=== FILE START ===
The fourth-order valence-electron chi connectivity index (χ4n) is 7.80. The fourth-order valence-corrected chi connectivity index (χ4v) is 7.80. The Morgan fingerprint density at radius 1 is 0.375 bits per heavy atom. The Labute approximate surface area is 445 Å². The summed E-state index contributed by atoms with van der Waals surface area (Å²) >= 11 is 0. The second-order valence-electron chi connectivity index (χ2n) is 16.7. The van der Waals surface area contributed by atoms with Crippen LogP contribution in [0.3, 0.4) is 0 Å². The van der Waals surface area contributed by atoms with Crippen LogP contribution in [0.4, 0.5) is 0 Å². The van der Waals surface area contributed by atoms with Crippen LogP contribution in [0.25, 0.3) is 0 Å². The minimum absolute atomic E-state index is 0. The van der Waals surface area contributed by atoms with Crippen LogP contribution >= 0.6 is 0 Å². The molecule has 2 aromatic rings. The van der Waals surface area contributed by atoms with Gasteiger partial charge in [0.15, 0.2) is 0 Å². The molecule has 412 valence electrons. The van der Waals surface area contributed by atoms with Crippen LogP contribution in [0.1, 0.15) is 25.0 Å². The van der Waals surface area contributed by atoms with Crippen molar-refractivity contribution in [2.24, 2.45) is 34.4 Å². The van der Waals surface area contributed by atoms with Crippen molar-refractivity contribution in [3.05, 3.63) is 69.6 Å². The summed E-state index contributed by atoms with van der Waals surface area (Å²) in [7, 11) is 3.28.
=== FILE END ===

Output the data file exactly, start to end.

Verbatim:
The fourth-order valence-electron chi connectivity index (χ4n) is 7.80. The fourth-order valence-corrected chi connectivity index (χ4v) is 7.80. The Morgan fingerprint density at radius 1 is 0.375 bits per heavy atom. The Labute approximate surface area is 445 Å². The summed E-state index contributed by atoms with van der Waals surface area (Å²) >= 11 is 0. The second-order valence-electron chi connectivity index (χ2n) is 16.7. The van der Waals surface area contributed by atoms with Crippen LogP contribution in [0.3, 0.4) is 0 Å². The van der Waals surface area contributed by atoms with Crippen LogP contribution in [0.4, 0.5) is 0 Å². The van der Waals surface area contributed by atoms with Crippen LogP contribution in [0.25, 0.3) is 0 Å². The minimum absolute atomic E-state index is 0. The van der Waals surface area contributed by atoms with Crippen LogP contribution >= 0.6 is 0 Å². The molecule has 2 aromatic rings. The van der Waals surface area contributed by atoms with Gasteiger partial charge in [0.15, 0.2) is 0 Å². The molecule has 412 valence electrons. The van der Waals surface area contributed by atoms with Crippen LogP contribution in [0.1, 0.15) is 25.0 Å². The van der Waals surface area contributed by atoms with Crippen molar-refractivity contribution in [2.24, 2.45) is 34.4 Å². The van der Waals surface area contributed by atoms with Crippen molar-refractivity contribution in [3.05, 3.63) is 69.6 Å². The summed E-state index contributed by atoms with van der Waals surface area (Å²) in [7, 11) is 3.28.